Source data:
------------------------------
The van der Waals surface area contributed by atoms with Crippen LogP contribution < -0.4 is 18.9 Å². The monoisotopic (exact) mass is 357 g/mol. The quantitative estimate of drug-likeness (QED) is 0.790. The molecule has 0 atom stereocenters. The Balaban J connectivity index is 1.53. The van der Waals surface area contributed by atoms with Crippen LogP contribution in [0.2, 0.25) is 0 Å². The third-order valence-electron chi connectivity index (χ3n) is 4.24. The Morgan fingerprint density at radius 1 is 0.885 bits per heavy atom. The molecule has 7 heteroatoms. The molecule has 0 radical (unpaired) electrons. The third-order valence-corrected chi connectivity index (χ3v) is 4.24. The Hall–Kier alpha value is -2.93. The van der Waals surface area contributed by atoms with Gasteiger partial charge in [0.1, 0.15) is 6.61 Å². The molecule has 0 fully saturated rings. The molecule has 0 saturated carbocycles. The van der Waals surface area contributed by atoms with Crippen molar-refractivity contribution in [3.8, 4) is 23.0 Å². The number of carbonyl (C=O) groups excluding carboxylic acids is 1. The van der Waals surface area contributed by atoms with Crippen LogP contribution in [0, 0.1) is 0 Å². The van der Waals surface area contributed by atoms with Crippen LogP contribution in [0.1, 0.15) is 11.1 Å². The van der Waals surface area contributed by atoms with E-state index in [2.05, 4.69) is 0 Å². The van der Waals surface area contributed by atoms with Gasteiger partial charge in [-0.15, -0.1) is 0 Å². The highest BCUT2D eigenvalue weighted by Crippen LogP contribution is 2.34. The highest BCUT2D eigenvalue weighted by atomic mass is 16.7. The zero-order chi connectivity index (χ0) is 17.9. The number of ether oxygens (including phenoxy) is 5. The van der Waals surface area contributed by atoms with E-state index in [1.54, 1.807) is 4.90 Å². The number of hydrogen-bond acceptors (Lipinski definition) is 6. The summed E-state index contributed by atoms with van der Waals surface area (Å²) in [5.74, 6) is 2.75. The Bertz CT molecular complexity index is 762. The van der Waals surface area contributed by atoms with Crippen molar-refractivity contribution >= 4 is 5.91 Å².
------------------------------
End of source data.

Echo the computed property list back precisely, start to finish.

The van der Waals surface area contributed by atoms with Crippen LogP contribution < -0.4 is 18.9 Å². The monoisotopic (exact) mass is 357 g/mol. The quantitative estimate of drug-likeness (QED) is 0.790. The molecule has 0 atom stereocenters. The Balaban J connectivity index is 1.53. The van der Waals surface area contributed by atoms with Crippen LogP contribution in [0.2, 0.25) is 0 Å². The third-order valence-electron chi connectivity index (χ3n) is 4.24. The Morgan fingerprint density at radius 1 is 0.885 bits per heavy atom. The molecule has 7 heteroatoms. The molecule has 0 radical (unpaired) electrons. The third-order valence-corrected chi connectivity index (χ3v) is 4.24. The Hall–Kier alpha value is -2.93. The van der Waals surface area contributed by atoms with Gasteiger partial charge in [0.1, 0.15) is 6.61 Å². The molecule has 0 fully saturated rings. The molecule has 0 saturated carbocycles. The van der Waals surface area contributed by atoms with Crippen molar-refractivity contribution in [3.8, 4) is 23.0 Å². The number of carbonyl (C=O) groups excluding carboxylic acids is 1. The van der Waals surface area contributed by atoms with Crippen LogP contribution in [0, 0.1) is 0 Å². The van der Waals surface area contributed by atoms with Crippen LogP contribution in [0.1, 0.15) is 11.1 Å². The van der Waals surface area contributed by atoms with E-state index in [2.05, 4.69) is 0 Å². The van der Waals surface area contributed by atoms with Gasteiger partial charge in [-0.15, -0.1) is 0 Å². The highest BCUT2D eigenvalue weighted by Crippen LogP contribution is 2.34. The highest BCUT2D eigenvalue weighted by atomic mass is 16.7. The zero-order chi connectivity index (χ0) is 17.9. The number of ether oxygens (including phenoxy) is 5. The van der Waals surface area contributed by atoms with E-state index in [1.54, 1.807) is 4.90 Å². The number of hydrogen-bond acceptors (Lipinski definition) is 6. The summed E-state index contributed by atoms with van der Waals surface area (Å²) in [5.74, 6) is 2.75. The Bertz CT molecular complexity index is 762. The van der Waals surface area contributed by atoms with Crippen molar-refractivity contribution >= 4 is 5.91 Å².